On one side was written upon in a hand-writing which I recognise as that of the deceased, and, as well as I can decipher it, runs as follows:-
"Hill End, October 24, 1872,
My dear Mother, - I have tried to forget my trouble, but in vain ; I get down more every day ; I would like to die ; my dear mother, do not fret about me. I have made up my mind to shoot myself. I have done my best to get my husband to do right, but you know that he would not, and he has broken my heart. I never can live and hear it any longer ; my dear mother, do not think of me ; I cannot bear to write any more ; so good-bye, God bless you all
Loving child,

Deceased was aware that I have a revolver which she could have got at, and which was usually loaded ; I also found another letter, dated October 30, 1872, and directed to Mrs R. Clemesha, William-street, Redfern via Sydney ; the document I now produce, and marjed B, is that letter ; it is signed Margaret King, and is also in the handwriting of the deceased. It was writtein in a much more cheerful tone than the one marked A. I had never any suspicion that the deceased intended to take her life. The following is the letter:-
"Hill End, Tambaroora,
Oct. 30, 1872.
My Dear Sister, - I was so glad when I got your letter to-night, as I have been so down-hearted, and your letter has made me feel happy again ; for a kind word from a dear sister seems to have softened the dreadful pain. I am glad that Robert and the dear little children are all well, and I hope, dear sister, that you will get over your troubles all right ; I would very much like to come to Sydney, but I must wait a while before I think about that. I have made up my mind not to take a house as I think I would be very lonely. On last Friday morning I started at half-past five o'clock for the town of Turon. It is a very pretty pace, it is like a little valley.. It is covered with mountains. I got into the Turon at 12:30 a.m., and stayed at the hotel until 3 p.m., and started home. It took me three hours to come up the hill. I thought I would not live to get to the top - my leg was very sore the next day, but I am all right now. My dear sister, you ask me not to think it rude you asking me for 1 pound. I did not think so. If I had the 1 pound I would send it immediately. I will send it to you as soon as I get it. We had a thunder-storm yesterday. It rained very heavy, and it was blowing very cold here. I went down to the town last night, and just after I started it rained very heavy. The 'O.F.' are going to have a picnic. The Dr and Mrs are both going, and I shall have to be nurse to-morrow. I was asked to go to a ball, but cannot go as I have not got a dress. I would like to go very much. My dear sister,  can tell you no more news, as I am very tired. I have been ironing all day, so I say good night. With best love to all believe me to be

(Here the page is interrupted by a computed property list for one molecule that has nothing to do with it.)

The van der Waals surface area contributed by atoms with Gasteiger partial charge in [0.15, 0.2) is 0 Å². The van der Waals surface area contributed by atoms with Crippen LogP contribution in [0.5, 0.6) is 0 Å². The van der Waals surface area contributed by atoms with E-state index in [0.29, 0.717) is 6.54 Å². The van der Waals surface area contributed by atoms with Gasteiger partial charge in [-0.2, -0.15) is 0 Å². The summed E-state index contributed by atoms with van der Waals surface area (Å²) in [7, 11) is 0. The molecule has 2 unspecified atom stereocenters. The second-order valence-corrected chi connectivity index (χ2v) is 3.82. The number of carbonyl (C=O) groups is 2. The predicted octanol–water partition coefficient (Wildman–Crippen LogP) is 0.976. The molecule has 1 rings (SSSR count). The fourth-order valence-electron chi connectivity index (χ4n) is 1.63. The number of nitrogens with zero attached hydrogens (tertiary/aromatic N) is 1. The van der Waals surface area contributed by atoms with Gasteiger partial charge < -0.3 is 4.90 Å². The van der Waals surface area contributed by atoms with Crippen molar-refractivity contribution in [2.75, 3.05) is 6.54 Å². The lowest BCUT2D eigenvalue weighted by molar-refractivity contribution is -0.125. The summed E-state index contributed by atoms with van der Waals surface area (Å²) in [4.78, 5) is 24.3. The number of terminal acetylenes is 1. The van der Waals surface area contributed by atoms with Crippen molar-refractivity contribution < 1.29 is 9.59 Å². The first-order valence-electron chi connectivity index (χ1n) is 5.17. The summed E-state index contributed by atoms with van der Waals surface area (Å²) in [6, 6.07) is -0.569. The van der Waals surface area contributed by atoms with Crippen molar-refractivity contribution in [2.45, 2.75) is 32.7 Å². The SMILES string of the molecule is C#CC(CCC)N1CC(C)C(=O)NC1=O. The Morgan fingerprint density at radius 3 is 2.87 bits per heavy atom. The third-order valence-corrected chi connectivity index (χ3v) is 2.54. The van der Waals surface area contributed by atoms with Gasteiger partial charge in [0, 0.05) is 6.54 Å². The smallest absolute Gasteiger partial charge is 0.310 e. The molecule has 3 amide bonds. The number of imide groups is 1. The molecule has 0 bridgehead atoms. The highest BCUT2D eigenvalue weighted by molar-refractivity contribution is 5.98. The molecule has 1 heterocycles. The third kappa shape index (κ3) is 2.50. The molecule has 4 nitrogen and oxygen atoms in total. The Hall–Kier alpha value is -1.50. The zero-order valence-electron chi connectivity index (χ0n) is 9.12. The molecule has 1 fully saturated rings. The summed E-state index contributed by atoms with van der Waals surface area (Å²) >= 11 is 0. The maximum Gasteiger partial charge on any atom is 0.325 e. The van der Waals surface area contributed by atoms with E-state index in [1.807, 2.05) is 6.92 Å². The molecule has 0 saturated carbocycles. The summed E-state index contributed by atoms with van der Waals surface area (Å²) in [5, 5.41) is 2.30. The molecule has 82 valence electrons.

Your affectionate sister,

Verdict - "That death was caused by the deceased, Margaret Wilson or King, taking an overdose of chloroform whilst in a state of temporary insanity."



The marriage of Margaret King to James Wilson in Sydney in 1871 can be found in the NSW BDM indexes:

Her death was registered but obviously her parents were not known of at the time:

The sister she writes to, 'Mrs. R. Clemensha', married in 1860 in Sydney to Robert Clemensha, supported by details in the letter: